Notifying compensation events and time bars: a fairer approach needed

Notifying compensation events and time bars: a fairer approach needed

NEC’s eight-week time-bar in clause 61.3 (seven weeks for subcontractors) for notifying compensation events is a much debated and often controversial topic (Goodwin (2020), Goodwin et al., (2022)). Time barring a contractor’s (or subcontractor’s) right to claim compensation due to an event that was their client’s contractual risk may be seen as unfair.

A typical scenario goes like this: the client is supposed to provide access to the contractor by a certain date but fails to do so. The contractor is contractually bound to notify the client of a compensation event but fails to do so within eight weeks. The client, having caused the detriment, enforces the time bar and extinguishes the contractor’s right to compensation.

Pros and cons of time bars

Many in the construction industry would find the above scenario unfair – however, according to a survey my firm undertook in 2019, 39% of NEC users would not. The oft-cited defences are twofold. The first is that the contract dictates how the parties will conduct their business so that is how the parties must act. The parties have agreed to such a mechanism, whether deemed unfair by one party or not.

The second defence is that claims for compensation should be dealt with by the parties at or near to the time they occur, notwithstanding the early warning process. The party causing the detriment would thus have an opportunity to mitigate some, or all, of the consequences of the action, or non-action, if it were able to do so. The time bar, in effect, forces the issue to be dealt with at or near to the time of the event.

But equally there is no safety net or justice for the party suffering detriment that has been, perhaps unintentionally or unwittingly, caught by the time bar. While it could be argued that a client causing detriment to a contractor should not lose out if it really did not know the contractor had suffered − and was not made aware of this in good time − the reality is that, in most cases, the client (via its project manager) would know or should know it was in default and liable for the resultant costs.

As an extreme example, a client knowing it is in default could simply sit back and let the contractor miss its opportunity to notify a compensation event and therefore suffer financially. On the other hand, there is nothing stopping the client’s project manager from notifying the event directly. Following the second defence above, the client could kick-start the contractual process and force the issue to be dealt with at or near to the time of the event. The notification triggers an evaluation and assessment process which can, if necessary, be a self-assessment if the project manager so decides.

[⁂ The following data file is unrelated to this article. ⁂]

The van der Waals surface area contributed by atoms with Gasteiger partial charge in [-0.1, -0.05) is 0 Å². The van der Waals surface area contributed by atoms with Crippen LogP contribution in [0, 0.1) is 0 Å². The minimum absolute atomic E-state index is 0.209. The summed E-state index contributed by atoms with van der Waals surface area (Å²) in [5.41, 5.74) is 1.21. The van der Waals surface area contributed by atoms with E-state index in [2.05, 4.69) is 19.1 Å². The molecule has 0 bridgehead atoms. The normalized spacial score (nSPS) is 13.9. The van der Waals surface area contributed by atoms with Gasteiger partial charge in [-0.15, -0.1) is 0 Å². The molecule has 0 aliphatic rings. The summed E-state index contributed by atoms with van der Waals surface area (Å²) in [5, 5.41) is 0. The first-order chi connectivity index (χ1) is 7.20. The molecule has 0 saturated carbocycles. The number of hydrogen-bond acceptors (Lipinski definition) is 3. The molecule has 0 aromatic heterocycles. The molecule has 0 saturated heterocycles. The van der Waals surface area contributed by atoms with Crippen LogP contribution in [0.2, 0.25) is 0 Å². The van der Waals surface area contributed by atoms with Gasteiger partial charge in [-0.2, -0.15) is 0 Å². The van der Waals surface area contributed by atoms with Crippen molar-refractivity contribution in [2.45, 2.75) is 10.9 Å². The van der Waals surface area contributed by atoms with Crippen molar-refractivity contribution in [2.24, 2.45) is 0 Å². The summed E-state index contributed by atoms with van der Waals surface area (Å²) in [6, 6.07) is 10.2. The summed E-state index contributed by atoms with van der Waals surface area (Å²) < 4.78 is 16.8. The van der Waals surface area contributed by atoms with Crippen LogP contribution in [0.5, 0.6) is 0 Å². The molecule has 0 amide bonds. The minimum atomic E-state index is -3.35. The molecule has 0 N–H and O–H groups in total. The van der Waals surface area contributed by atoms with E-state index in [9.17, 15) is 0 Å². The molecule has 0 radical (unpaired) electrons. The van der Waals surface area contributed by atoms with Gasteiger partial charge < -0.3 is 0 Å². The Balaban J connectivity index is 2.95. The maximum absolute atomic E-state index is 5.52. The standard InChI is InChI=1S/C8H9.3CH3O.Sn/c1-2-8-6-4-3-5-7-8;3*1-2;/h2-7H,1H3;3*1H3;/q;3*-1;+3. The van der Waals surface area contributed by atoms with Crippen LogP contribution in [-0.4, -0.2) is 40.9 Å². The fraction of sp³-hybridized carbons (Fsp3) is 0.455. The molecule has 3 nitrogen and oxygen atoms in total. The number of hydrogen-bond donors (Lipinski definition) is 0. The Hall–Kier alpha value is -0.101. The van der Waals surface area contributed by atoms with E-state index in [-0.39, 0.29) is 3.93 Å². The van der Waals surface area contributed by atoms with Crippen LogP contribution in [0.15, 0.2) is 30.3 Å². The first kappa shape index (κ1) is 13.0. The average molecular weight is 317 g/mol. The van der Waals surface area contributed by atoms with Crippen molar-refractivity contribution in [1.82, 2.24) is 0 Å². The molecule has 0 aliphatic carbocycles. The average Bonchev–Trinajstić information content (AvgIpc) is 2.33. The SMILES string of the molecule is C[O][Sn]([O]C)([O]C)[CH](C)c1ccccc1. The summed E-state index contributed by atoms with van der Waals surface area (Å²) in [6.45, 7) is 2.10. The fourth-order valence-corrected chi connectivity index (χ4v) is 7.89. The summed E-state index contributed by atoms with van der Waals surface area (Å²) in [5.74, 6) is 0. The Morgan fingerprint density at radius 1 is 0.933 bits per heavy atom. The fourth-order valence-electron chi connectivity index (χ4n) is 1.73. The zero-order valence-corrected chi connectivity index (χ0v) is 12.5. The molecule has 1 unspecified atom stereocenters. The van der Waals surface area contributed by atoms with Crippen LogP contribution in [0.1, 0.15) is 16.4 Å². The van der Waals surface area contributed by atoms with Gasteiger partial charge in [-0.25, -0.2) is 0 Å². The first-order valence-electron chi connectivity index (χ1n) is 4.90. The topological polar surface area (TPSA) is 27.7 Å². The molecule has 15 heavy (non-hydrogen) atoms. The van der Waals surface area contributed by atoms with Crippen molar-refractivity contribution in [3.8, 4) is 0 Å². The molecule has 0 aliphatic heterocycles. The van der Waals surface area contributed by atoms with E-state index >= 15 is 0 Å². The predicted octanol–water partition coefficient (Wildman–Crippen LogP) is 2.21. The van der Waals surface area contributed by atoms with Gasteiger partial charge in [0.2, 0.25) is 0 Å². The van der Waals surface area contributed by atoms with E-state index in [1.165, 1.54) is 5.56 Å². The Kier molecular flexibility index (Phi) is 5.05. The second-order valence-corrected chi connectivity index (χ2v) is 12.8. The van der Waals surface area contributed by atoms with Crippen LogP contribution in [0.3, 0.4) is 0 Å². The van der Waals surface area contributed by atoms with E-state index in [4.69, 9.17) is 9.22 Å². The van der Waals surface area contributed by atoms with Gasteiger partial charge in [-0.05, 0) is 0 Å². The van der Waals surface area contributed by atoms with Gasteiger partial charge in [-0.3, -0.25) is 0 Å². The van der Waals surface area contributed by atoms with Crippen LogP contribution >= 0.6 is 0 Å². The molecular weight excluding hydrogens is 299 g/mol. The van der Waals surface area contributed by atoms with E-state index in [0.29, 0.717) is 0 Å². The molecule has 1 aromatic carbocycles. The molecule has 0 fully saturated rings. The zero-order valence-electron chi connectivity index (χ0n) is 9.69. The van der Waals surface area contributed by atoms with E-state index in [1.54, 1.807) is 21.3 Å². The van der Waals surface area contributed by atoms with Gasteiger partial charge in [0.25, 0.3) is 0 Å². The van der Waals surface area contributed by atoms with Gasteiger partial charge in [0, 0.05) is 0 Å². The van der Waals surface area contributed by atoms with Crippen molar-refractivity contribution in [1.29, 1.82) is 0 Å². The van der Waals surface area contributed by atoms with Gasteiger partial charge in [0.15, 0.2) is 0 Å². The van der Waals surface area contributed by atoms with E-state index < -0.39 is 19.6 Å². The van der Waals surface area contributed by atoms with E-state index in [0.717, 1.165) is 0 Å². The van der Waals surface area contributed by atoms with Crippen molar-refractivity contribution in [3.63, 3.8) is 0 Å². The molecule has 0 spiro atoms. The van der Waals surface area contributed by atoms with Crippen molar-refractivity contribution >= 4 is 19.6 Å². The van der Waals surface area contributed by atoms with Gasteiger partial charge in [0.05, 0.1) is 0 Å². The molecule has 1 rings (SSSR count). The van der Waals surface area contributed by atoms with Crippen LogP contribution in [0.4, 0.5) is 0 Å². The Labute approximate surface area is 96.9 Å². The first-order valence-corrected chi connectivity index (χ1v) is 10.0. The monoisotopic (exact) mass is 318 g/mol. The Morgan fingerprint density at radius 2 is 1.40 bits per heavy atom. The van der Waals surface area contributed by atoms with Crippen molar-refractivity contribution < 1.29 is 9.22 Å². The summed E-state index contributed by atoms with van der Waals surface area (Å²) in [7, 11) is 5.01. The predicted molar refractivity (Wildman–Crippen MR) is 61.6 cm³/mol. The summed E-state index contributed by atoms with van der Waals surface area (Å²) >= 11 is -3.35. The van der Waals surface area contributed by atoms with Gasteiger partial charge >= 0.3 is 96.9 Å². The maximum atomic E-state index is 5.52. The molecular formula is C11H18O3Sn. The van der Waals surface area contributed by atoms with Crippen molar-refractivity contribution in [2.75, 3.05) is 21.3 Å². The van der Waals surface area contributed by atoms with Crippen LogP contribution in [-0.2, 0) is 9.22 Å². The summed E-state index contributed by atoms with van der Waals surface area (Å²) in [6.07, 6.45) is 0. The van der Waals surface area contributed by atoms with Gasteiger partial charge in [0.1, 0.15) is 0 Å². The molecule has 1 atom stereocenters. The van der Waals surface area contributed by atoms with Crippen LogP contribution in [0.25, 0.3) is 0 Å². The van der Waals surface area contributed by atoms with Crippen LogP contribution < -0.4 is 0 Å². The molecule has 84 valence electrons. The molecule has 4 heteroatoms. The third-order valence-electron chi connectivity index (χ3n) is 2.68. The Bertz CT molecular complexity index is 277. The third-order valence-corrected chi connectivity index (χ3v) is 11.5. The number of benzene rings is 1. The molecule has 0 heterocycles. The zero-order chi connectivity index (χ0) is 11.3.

Client team should be more aware

The compensation events listed in clause 60.1 that could be the subject of a time bar under clause 61.3 are (2), (3), (5), (6), (9), (11), (12), (13), (14), (16) (18) and (21). The others are not because they are due to instructions, notifications, certificates or decisions by the project manager or supervisor.

Of those that could be time-barred, all but (12) on physical conditions and (13) on weather conditions arise from a failure or breach on the part of the client, project manager, supervisor or others, all of which are − or should be − under the control of the client or its team. As such, there can be no reasonable argument that the client team was not aware of the circumstances giving rise to one of these compensation events. One caveat here is that the project manager may not be aware of some of the client’s risks under (14) on client liabilities

As to (13) on weather conditions, the event is triggered by analysis between actual weather data and recorded weather data, which the contractor administers, so it could be argued the project manager would not know whether the weather thresholds had been exceeded. However, it would be highly unlikely for the project manager to be unaware of extreme weather conditions on site that might give rise to a compensation event.

That leaves only one compensation event for which it could be reasonably argued that the client team might not immediately be aware of – (12) on unexpected physical conditions encountered by the contractor on site.

Conclusion

NEC contracts require mutual trust and co-operation and have an ethos of sound and proactive project management. They promote collaboration between the parties as a key driver to project success and emphasise the importance of risk management. Among all this positivity and fairness, the time-bar clause is somewhat of an anomaly.

It is argued here that the only compensation event where there is solid and sound argument for compensation event notifications to be subject to a time bar is for unexpected physical conditions.  In most other cases, the client team should be aware there is a potential compensation event and, in the required ‘spirit of mutual trust and co-operation,’ they should ensure the contractor notifies before the time bar or notify it directly themselves.

References

Goodwin S (2020) Survey highlights mixed views on time bars for notifying compensation events NEC Users’ Group Newsletter 107 (July) pp 10−11.

Goodwin S, Woodridge-Irving A and Broome J (2022) The mismatch between ‘belief ’ and ‘awareness’ in clause 61.3 NEC Users Group Newsletter 116 (January) pp 8−9.

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